Are Rights Bodies Turning a Deaf Ear Against Bahrain Government?

While it is good on the part of human rights organizations to take the side of the so-called oppressed classes, it brings them no credit when they deliberately ignore to take note of, and publicise, the other side of the story as well – when the so-called oppressed classes are unmasked as thugs, lumpen elements, terrorists, rogues and oppressors themselves infesting society.

This is precisely what has been happening in the case of Bahrain. So much so that the country’s Interior Minister had to point out that some human rights organisations were basing their reactions on one-sided information and turned a deaf ear to official responses. Whereas human rights workers are expected to listen to both sides and present the truth objectively.

The Interior Minister was compelled to react following a speech made at a Geneva forum by the President of the Human Rights Council on the alleged threats facing NGO representatives in Bahrain. A surprised Minister said he had received no complaints from the persons concerned. “In order for the Ministry of Interior to act on these claims, an official complaint must be filed,” he said, adding that the speech presented a one-sided view without verification of the truth behind the allegations.

There are a number of dimensions to this bias which becomes quite obvious and irritating as one looks at them closely. To begin with, the rights organizations continue to define certain elements in society as “peaceful protesters” despite the fact that in most instances there exists clear and unequivocal video evidence showing them as throwing Molotov cocktails, iron rods and stones at security men in the street, burning tyres in the middle of roads, setting public transport ablaze, menacingly and abusively forcing expatriate shops to pull down shutters (thus forcing customers to flee and create fear psychosis so they would avoid those markets in future), setting schools on fire, attacking the living quarters, restaurants and small-time shops meant for low-paid and defenceless expatriate workers with Molotov cocktails and attacking them with knives and swords.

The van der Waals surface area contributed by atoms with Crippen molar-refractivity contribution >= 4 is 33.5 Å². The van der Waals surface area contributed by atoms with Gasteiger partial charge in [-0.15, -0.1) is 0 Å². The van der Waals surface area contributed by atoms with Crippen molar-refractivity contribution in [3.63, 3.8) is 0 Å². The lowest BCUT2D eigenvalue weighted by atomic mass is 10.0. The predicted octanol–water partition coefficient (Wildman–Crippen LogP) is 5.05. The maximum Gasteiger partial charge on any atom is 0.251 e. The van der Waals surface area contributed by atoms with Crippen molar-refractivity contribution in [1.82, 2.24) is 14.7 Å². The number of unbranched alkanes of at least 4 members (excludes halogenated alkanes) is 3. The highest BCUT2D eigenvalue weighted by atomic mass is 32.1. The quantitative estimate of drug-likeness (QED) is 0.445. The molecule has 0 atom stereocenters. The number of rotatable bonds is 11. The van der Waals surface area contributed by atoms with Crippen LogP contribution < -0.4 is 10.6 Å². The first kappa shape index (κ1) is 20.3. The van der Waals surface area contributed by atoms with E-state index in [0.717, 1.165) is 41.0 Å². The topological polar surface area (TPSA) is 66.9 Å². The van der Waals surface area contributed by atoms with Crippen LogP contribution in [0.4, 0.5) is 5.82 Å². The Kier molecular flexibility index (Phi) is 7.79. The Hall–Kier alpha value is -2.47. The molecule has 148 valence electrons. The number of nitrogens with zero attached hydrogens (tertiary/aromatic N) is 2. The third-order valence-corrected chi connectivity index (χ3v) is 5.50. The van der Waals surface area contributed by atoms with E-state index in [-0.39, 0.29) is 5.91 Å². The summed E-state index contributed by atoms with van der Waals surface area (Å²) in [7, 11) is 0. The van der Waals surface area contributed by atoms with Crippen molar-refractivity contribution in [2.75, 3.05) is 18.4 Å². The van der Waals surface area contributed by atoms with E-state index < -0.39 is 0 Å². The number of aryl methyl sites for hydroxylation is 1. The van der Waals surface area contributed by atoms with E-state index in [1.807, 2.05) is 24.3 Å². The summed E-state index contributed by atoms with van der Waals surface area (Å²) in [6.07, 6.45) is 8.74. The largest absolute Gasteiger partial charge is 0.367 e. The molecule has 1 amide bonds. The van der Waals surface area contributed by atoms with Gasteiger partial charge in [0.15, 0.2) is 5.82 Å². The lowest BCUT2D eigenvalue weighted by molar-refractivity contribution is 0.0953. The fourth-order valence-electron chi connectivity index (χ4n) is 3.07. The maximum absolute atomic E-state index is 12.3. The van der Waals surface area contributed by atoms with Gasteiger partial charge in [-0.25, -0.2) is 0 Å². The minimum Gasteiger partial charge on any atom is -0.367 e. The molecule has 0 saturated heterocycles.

Since such incidents are not far and few between but rather daily and multiple occurrences in all parts of the island state – in villages, in markets, in shopping malls and on highways – by no stretch of imagination can their perpetrators be defined as “peaceful protesters”. The only definitions the dictionary would have for such people are “thugs”, “terrorists” and “arsonists”. Yet, day in and day out, human rights organizations based in the cosy nooks of Europe continue to call their reprehensible activities “peaceful”. Even where the minders of these lumpen elements obtain permission to hold “peaceful” rallies these invariably degenerate into a tug of war with the security forces within minutes of their start.

Those criticizing the Bahrain government need to explain as to which civilised country would allow such activities and then agree to have them defined as “peaceful”. There was a small conflagration in London last year in the wake of the police killing of a black man and one has only to see the language in which the British Press chose to describe the riots and arson that followed across the British capital and certain counties to understand the double standards being followed by these smug human rights outfits. Those lumpen elements in the UK were the mirror image of the lumpen elements active in Bahrain. Yet, one wonders why the human rights groups were silent while the British Press defined them as thugs, rioters, terrorists and so on. Does the English language alter its meanings east of Suez?

In fact Bahrain’s security forces, in the last many months, have been at the receiving end with some two dozen of its personnel having being seriously injured thanks to the armed misguided miscreants out in the street. And an equal number of expatriates have suffered a similar fate.

The truth of the matter is that Bahrain owes apology to no one. In fact as recently as yesterday the government has once again invited the opposition for talks to sort the matters out. It is another matter that there has been no reaction from the opposition in the last 48 hours. They seem to have determined that carrying on their own brand of “peaceful” activities was more likely to serve their purpose.

Brij Sharma is an Indian journalist and editor based in Bahrain. Brij tells us the interesting stories we don’t usually hear from the middle east country.